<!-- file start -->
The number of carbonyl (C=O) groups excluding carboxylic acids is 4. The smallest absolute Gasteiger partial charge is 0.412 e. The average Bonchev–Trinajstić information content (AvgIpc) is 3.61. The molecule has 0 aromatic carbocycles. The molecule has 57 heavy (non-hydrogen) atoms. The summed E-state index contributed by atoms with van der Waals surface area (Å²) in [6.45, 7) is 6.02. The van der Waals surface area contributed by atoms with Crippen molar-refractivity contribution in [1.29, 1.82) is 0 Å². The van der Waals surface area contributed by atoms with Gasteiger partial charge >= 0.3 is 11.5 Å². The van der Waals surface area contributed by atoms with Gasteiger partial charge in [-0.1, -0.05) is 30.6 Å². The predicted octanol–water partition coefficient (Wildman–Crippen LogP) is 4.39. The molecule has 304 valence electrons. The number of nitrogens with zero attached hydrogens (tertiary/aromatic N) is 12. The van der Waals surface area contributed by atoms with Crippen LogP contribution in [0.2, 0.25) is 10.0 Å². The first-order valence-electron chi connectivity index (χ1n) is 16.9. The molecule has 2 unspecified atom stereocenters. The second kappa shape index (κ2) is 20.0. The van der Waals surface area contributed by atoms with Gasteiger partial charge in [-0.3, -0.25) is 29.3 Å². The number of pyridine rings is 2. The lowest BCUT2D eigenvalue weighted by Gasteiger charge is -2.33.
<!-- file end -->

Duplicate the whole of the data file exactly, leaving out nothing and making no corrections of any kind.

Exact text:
The number of carbonyl (C=O) groups excluding carboxylic acids is 4. The smallest absolute Gasteiger partial charge is 0.412 e. The average Bonchev–Trinajstić information content (AvgIpc) is 3.61. The molecule has 0 aromatic carbocycles. The molecule has 57 heavy (non-hydrogen) atoms. The summed E-state index contributed by atoms with van der Waals surface area (Å²) in [6.45, 7) is 6.02. The van der Waals surface area contributed by atoms with Crippen molar-refractivity contribution in [1.29, 1.82) is 0 Å². The van der Waals surface area contributed by atoms with Gasteiger partial charge >= 0.3 is 11.5 Å². The van der Waals surface area contributed by atoms with Gasteiger partial charge in [-0.1, -0.05) is 30.6 Å². The predicted octanol–water partition coefficient (Wildman–Crippen LogP) is 4.39. The molecule has 304 valence electrons. The number of nitrogens with zero attached hydrogens (tertiary/aromatic N) is 12. The van der Waals surface area contributed by atoms with Crippen LogP contribution in [0.2, 0.25) is 10.0 Å². The first-order valence-electron chi connectivity index (χ1n) is 16.9. The molecule has 2 unspecified atom stereocenters. The second kappa shape index (κ2) is 20.0. The van der Waals surface area contributed by atoms with Gasteiger partial charge in [-0.3, -0.25) is 29.3 Å². The number of pyridine rings is 2. The lowest BCUT2D eigenvalue weighted by Gasteiger charge is -2.33.